Scott Hardkiss and I had an unexpected, and unwelcome, connection over the past few years. When he first complained to me about his eyes and how his vision was getting fuzzier I shocked him by responding, “It’s not keratoconus, is it?”
I had been having my own battle with this degenerative eye disease starting the year before this conversation, even losing my driver’s license as I couldn’t pass the eye test for my renewal. So, Scott and I had this really odd thing in common and spoke a lot about keratoconus and what we were doing to deal with it. I decided on a combination of special contact lenses and my usual glasses, worn together to give me passable day-to-day eyesight. Scott took the gutsier route; he opted for a corneal transplant in the most affected eye, something I couldn’t even contemplate. But Scott was gutsy in many ways and, unfortunately, this time it didn’t pay off. The transplant wasn’t successful and he struggled with this for the past couple of years. As a result, Scott had to wear an eye-patch for which he received no end of ribbing … I did my part by remarking that it made him look like a Bond villain. As awful as the situation was, I’m sure there was a part of Scott that sort of liked the eye-patch. It added to his artist mystique and charismatic aura that I know was so important to him. Scott aimed to live, and project, the creative life.
I remember when I first spoke to Scott. I had previously met Gavin and Robbie when they played a rave in Orlando around 1995. They visited my record shop and I handed them a tape of early Q-BAM productions. Scott wasn’t with them and seemed sort of an enigma. Soon after I was constantly in touch with Hardkiss office poobah Niven, putting together a three-song EP for their new off-shoot label Sunburn.
Maybe three days had passed after I sent “Toast,” the third song, to San Francisco when the phone rang in my record store. On the line, in his inimitable way of speaking, came, “Hi, Michael. This is Scott Hardkiss.” He wanted to talk about “Toast,” how it had moved him, and that he was excited to release it on Sunburn. He had some suggestions, such as trading the electric guitar for an acoustic, which I balked at (I didn’t have an acoustic guitar, for one thing) but he didn’t seem to mind. I still remember this sort of hippie-ish thing he said to me then which really meant a lot to this producer who was just starting out, unsure of his craft. I hear it in my head exactly as he said it, and those who knew Scott probably will hear it exactly the same way when they read it. Scott said to me, “This isn’t a song … it’s a living being.”
After many visits to San Francisco (it almost seemed like I was living there for a while) I acquired a west coast family that Scott was a big part of. We kept in touch after his move to New York and I’d see him when I was up there for gigs or biz. Oddly, though, I don’t think it was until after our first keratoconus conversation that we started actually working together musically. First, I remixed his track “Beat Freak” off his ambitious Technicolor Dreamer album … it’s actually one of my favorite remixes I’ve done, and Scott made me feel good by praising it almost every time we spoke thereafter.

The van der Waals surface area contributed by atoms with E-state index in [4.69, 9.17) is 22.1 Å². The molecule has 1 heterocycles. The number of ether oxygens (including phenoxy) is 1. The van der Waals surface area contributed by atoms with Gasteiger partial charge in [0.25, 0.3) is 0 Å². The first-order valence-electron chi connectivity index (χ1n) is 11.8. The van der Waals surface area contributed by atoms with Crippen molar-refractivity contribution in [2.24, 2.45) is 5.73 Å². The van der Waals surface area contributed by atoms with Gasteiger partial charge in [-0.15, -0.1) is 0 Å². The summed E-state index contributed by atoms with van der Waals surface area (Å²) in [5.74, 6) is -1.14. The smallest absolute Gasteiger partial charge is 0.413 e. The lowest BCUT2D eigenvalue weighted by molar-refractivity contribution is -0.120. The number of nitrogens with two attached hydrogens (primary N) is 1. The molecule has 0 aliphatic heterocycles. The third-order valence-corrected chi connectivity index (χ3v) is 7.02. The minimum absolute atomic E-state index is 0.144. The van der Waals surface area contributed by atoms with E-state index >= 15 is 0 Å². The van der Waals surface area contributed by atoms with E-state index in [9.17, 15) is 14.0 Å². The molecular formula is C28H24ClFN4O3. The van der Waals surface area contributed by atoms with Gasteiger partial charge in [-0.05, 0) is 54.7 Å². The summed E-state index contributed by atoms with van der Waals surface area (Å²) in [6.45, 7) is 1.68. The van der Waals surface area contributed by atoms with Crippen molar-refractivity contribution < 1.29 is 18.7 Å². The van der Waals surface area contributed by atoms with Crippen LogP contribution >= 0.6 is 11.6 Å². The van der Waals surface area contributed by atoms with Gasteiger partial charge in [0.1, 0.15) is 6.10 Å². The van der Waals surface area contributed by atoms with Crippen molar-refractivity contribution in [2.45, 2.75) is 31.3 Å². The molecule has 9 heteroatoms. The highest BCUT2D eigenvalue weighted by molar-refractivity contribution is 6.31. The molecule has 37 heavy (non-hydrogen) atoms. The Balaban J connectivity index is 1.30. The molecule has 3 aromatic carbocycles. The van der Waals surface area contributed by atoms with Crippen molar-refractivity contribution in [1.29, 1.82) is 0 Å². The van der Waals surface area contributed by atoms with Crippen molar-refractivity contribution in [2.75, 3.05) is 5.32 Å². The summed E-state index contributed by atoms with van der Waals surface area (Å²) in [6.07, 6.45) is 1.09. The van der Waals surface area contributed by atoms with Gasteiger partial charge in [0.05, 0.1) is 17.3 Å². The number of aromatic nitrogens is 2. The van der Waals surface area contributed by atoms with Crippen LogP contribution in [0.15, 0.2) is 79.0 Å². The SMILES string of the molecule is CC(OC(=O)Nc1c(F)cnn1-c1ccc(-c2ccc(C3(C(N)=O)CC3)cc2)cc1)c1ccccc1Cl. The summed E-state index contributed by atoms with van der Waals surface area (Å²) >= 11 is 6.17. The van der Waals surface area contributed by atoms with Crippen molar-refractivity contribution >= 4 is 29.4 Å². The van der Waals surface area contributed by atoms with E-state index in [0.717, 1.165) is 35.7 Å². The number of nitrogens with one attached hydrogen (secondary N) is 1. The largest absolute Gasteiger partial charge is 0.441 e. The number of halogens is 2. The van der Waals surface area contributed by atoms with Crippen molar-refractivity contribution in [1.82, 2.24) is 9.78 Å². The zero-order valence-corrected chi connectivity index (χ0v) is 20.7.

He told me his affection for my remix inspired him to be extra-aspiring for our next collaboration, his incredible remix of my track “Balearic Chainsaw.” Now, my original is kind of simple, admittedly done as an afterthought in the recording session for a different song, but DJs responded well to it and it grew on me. I decided to put together a proper single for it and who better to remix a song with “Balearic” in the title than Scott, right? So, Scott, who is quite gutsy, as you may recall from a previous paragraph, took this simple song and turned it into a swirling and epic nine-minute masterpiece. This endeavor sums up Scott Hardkiss to me perfectly … I would have been happy with a standard remix that expanded on my original and made some feet move in the process. But Scott, being Scott, enlists in-demand session vocalist Stevvi Alexander to add a whole new vocal track. And then, if that weren’t enough, phones up DJ Afro from Los Amigos Invisibles to add a live flamenco guitar track. On a remix. That was Scott: gutsy, ambitious, and living the creative life.
Several years ago I was thumbing through a music magazine and skimmed over an interview with Thurston Moore of Sonic Youth. He was asked the question, “What is your ultimate goal?” I’ll never forget Moore’s answer as it really struck me and gave me something to strive for. He said, “To live a creative life.” Today I realize that’s what Scott Hardkiss did, and it’s what he showed to others, including myself. His inspiration will live on, and I’m actually feeling inspired right now just thinking about him. Goodbye and hello, Scott. Yes.
(This post originally appeared on my Q-Burns Abstract Message blog.)